Pure Genius

What does it take to be airline of the year?

What does it take to be airline of the year?

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Qatar Airways, which becomes 100 aircraft strong this week, is bucking the industry trend of slow growth and cut services. SmartPlanet tours its newest product, the Boeing 777-300ER.

Dulles International Airport -- In 2007, shortly after it launched operations in the U.S., I flew Qatar Airways from Washington Dulles International Airport to Doha International Airport. Somewhere along the route, in the middle of the night, I was snuggled in my seat watching a movie, and--like a mirage--warm cookies and milk appeared at my side. But they were real. I was so delighted—at that moment and throughout the flight—that when the plane landed in Doha, I considered for a moment remaining on the aircraft.

This summer, Qatar Airways was named “Airline of the Year” by Skytrax in its annual World Airline Awards (based on votes from more than 18 million passengers worldwide), and I can’t say I’m surprised. Just 17 years old, the carrier will take delivery of its 100th aircraft this Friday in Everett, Wash.—a Boeing 777-200LR. By 2013, the fleet will top 120, flying to an equal number of destinations.

The carrier, the national airline of the State of Qatar (50 percent is owned by the state), operates one of the youngest fleets in the world with an average aircraft age of about 4 years. It is also one of the fast growing airlines: The carrier has orders placed for more than 200 additional aircraft worth more than $40 billion pending delivery over the next several years, including 50 Boeing 787s and 80 Airbus A350s. The airline, which operates Doha International Airport, opened the world’s first terminal fully dedicated to first and business class travelers in 2006, featuring a spa, Jacuzzi and a 24-hour medical center. Expansion has become so swift that a new Doha airport will open next year and will eventually include 65 gates, six of which will accommodate the A380s. It will eventually handle 50 million passengers a year.

Qatar Airways begin operations in 1994 as a small regional carrier and was re-launched in 1997 under the country’s emir, who wanted to turn the airline into a top international competitor. In 1996, Qatar flew only five aircraft. In 2007, the airline launched in the U.S. market and now has daily non-stop flights from Houston, New York and Washington to Doha on its Boeing 777s. It hit 100 destinations earlier this year, adding Budapest, Brussels, Stuttgart, Venice and Montreal, among others.

Last week, I was invited to tour one of Qatar’s Boeing 777-300ERs. First I walked under the belly of the plane and saw up close its massive GE90 turbofan engines and six wheels on each main landing gear. Then I walked on board and turned left toward the cockpit. There are two business class sections with seats that lower to 180 degrees. Each position has a 17-inch screen with an entertainment system that offers more than 1,000 audio and video choices. The economy section has the same entertainment options on 10-inch screens, and the seat configuration (3-3-3) has one less seat than most other carriers squeeze into a 777.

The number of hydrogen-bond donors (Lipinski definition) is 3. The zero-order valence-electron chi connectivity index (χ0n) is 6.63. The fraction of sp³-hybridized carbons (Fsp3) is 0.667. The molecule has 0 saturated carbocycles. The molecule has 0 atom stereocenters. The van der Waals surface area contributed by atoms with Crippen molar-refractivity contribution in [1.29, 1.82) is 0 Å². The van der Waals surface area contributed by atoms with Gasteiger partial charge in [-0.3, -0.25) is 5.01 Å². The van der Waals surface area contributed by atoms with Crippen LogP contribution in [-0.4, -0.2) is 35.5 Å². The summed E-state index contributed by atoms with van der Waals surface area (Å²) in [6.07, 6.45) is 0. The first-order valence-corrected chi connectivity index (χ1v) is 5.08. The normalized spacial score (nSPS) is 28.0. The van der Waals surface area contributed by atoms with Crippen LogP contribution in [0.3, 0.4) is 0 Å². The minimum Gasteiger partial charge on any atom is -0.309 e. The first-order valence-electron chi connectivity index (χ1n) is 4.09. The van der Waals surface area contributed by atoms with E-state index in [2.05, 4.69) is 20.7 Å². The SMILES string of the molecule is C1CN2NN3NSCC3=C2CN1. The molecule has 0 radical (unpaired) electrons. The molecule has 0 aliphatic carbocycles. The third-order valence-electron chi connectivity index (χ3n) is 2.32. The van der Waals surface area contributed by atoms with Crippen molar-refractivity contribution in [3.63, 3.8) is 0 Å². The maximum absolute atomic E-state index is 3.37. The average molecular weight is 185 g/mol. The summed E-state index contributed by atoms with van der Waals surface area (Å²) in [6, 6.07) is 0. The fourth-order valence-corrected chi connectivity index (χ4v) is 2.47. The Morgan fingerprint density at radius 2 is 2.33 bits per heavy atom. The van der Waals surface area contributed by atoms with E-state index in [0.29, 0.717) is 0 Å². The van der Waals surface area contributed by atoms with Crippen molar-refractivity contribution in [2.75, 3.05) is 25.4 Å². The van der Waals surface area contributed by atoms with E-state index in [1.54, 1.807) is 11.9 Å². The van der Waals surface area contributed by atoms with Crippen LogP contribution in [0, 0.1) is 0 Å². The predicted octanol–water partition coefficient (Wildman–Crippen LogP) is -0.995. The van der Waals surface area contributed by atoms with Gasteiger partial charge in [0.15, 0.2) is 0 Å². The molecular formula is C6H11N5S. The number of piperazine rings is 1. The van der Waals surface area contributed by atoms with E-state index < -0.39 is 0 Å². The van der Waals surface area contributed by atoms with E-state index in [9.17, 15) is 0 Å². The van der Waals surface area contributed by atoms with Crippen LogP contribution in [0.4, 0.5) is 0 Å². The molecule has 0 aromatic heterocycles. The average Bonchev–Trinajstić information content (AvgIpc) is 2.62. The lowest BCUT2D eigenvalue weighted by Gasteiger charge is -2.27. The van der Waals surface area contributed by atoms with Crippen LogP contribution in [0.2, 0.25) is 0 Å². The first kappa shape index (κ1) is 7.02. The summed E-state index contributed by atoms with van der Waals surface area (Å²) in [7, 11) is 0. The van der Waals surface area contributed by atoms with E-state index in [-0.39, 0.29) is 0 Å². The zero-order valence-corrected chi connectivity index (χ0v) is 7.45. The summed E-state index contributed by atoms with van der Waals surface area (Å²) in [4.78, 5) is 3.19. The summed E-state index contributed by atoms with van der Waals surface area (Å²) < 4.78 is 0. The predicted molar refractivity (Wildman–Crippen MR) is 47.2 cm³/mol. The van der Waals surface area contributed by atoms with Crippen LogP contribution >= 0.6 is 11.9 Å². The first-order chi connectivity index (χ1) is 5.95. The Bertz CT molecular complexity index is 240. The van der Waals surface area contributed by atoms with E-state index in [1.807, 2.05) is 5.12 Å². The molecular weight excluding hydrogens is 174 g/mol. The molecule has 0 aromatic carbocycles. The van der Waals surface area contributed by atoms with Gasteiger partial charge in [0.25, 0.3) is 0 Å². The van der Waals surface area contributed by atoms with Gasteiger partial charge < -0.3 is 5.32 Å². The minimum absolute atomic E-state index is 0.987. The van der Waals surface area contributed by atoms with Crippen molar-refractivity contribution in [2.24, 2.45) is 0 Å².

But Qatar is impressive far beyond its warm cookies, in-cabin mood lighting and shiny new aircraft. Two years ago, the carrier completed the world’s first commercial passenger flight powered by gas-to-liquid (GTL) aviation jet fuel, flying an Airbus A340-600 from London to Doha. Shell developed and produced the 50-50 blend of synthetic GTL kerosene and conventional oil-based kerosene fuel. The alternative fuel burns with lower remissions than conventional jet fuel and will contribute to improved air quality. It also is valuable as an alternative to traditional oil-based kerosene. The GTL kerosene will be produced by the Pearl GTL project, developed by Qatar Petroleum and Shell. The State of Qatar plans to put GTL kerosene into commercial production in 2012, and the airline has announced a joint study into the development of sustainable jet fuel.

And finally, I learned that Qatar offers a seat-back pocket guide for passengers on how to stay healthy and balanced during their flights. The airline partnered with Deepak Chopra to offer exercises that reduce the possibility of deep vein thrombosis (the blood clots caused when you’re sitting for a long time) and increase peace of mind. Chopra offers tips such as avoid alcohol and caffeine, eat lightly (hard to do with food as good as it is on Qatar’s flights) and meditate. I thought about this zen approach to flying as I toured the 777 and once again, was struck by how different the Qatar experience is from many other airlines—certainly the domestic ones. And once again, as I played with the seat incline controls, I found myself sitting in a Qatar plane and yearning to prolong my stay.

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Melanie D.G. Kaplan

Contributing Editor

Melanie D.G. Kaplan is a Washington, D.C.- based journalist. She is a regular contributor to The Washington Post and National Parks Magazine. Her website is www.melaniedgkaplan.com. Follow her on Twitter. Disclosure